EDIT: Maybe one could assume, for argument's sake, that my wishes are, in just this case, efficacious. 😉
  5. Hmmm . . .
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    29 Jan '16 05:10
    Originally posted by karoly aczel
    Thing is I dont always want people to treat me exactly the way i treat them.

    It's just more of a declaration of non violence and basic human freedoms

    edit: your "Golden Rule" has a ring of truth and has given me some food for thought. thanks
    Hi, Karoly. Long time. Hope you;'re well.
  6. SubscriberFMF
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    29 Jan '16 05:59
    Originally posted by vistesd
    It’s simple, really: Would I wish me upon myself (based on how I actually treat others)?
    Are you suggesting that your "Kind of Golden Rule" is different in any significant way from 'Do to others what you'd have them do to you' i.e "The Golden Rule"?
  7. Standard memberwolfgang59
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    29 Jan '16 06:45
    Originally posted by vistesd
    Whether you treat others well or badly,
    I only wish you upon yourself.
    I prefer the Golden Rule.
    I wouldn't wish myself on anyone!!!
  8. Hmmm . . .
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    29 Jan '16 15:05
    Originally posted by FMF
    Are you suggesting that your "Kind of Golden Rule" is different in any significant way from 'Do to others what you'd have them do to you' i.e "The Golden Rule"?
    In the sense that the versions you cite merely offer a kind of general instruction. With a reminder that I (intentionally) put a question mark on the thread title, what I am saying is (and I am trying different revisions, in hopes of further clarity)—

    Insofar as how you choose to treat others,*
    just so, I wish you upon yourself.

    [*Whether by the golden rule or not.]

    As you noted, surely one needs also to turn that on oneself as well. In either case, rather than just a generalized instruction, it embodies a kind of karmic test. For example, if one has a problem with the sentiment, then the place to look is at one’s own behavior.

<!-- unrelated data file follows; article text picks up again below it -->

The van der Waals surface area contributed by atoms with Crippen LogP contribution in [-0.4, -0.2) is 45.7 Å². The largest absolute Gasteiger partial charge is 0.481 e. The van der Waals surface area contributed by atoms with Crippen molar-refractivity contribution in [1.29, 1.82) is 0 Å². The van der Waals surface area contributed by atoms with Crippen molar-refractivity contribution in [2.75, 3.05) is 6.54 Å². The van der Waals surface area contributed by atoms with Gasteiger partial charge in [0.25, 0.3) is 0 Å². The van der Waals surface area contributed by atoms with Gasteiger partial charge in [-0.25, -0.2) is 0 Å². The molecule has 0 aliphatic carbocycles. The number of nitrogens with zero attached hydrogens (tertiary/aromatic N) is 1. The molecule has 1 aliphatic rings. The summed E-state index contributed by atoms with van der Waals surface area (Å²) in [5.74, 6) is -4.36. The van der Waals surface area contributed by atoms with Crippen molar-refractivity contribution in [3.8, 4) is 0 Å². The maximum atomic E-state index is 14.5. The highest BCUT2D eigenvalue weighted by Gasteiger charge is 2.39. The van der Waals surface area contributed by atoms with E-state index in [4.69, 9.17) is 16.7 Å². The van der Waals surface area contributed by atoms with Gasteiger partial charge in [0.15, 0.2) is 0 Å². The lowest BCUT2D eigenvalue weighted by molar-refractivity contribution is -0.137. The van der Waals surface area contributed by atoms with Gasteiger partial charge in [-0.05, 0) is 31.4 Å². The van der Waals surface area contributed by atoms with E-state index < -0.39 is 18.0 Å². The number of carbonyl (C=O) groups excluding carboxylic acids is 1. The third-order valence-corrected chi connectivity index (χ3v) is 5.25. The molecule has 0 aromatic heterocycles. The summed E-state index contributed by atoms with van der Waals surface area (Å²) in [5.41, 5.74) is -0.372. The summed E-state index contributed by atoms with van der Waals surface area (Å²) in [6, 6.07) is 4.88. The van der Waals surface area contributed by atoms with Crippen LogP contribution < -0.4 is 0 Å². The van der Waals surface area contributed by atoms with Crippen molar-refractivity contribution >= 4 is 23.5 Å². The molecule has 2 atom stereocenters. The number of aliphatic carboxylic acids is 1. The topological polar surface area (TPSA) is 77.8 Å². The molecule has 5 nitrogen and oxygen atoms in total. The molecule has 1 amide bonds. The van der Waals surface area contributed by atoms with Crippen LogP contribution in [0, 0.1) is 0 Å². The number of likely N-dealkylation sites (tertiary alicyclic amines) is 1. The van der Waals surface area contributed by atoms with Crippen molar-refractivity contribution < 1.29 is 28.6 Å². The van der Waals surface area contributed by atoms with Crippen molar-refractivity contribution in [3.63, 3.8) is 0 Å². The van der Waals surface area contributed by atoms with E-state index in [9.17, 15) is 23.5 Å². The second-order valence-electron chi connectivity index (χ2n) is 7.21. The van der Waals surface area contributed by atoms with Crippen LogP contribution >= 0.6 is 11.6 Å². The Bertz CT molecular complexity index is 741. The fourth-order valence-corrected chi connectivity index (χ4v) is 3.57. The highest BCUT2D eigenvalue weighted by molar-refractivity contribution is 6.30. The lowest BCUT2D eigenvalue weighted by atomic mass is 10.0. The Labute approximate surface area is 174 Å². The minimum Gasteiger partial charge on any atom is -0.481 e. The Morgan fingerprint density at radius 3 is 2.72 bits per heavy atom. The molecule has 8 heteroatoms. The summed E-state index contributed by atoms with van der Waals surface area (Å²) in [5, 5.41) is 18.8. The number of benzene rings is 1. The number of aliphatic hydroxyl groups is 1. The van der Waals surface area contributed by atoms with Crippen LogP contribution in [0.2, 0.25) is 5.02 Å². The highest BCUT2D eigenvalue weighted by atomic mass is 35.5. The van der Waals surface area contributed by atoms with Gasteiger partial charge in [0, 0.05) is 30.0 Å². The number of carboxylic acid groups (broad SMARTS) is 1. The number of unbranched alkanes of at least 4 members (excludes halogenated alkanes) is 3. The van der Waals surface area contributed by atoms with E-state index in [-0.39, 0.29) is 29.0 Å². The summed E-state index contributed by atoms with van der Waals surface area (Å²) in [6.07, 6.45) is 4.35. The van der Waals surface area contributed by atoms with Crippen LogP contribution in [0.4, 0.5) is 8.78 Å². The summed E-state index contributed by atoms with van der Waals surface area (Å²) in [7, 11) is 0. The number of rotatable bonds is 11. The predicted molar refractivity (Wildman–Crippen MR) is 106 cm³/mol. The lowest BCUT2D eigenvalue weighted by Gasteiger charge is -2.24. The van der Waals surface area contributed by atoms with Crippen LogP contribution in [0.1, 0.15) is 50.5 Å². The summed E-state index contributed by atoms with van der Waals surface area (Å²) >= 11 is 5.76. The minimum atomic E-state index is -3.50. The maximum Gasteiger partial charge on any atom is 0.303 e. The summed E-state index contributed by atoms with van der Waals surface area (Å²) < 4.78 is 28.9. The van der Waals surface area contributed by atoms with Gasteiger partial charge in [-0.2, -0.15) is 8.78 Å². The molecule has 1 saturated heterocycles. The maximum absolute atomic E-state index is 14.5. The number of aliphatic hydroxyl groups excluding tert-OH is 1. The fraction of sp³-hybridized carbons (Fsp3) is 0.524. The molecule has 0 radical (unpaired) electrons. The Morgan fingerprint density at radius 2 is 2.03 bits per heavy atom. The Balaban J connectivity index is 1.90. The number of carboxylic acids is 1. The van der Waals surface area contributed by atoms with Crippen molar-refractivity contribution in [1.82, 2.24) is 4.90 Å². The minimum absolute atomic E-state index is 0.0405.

(Thanks for helping me clarify.)
  9. Hmmm . . .
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    29 Jan '16 15:352 edits
    Originally posted by wolfgang59
    I prefer the Golden Rule.
    I wouldn't wish myself on anyone!!!
    Perhaps this makes both my point and FMF's. What I've suggested is not really a version of the golden rule--more a kind of "karmic test". Like a Zen koan, one can spend a lot of time examining what all it might be about, rather than letting it point directly (especially if that is uncomfortable). Thanks.

    _____________________________________________

    EDIT: "Karma" perhaps implies just desserts for past behavior. I mean this in the present tense: as you change your behavior, it is the now-You that I wish upon yourself. We hopefully have the possibility of changing our behavior, such that we are each, individually, more willing to accept such a sentiment from others, as well as from ourselves (FMF's point about also applying it in the first-person).
  10. Cape Town
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    29 Jan '16 16:16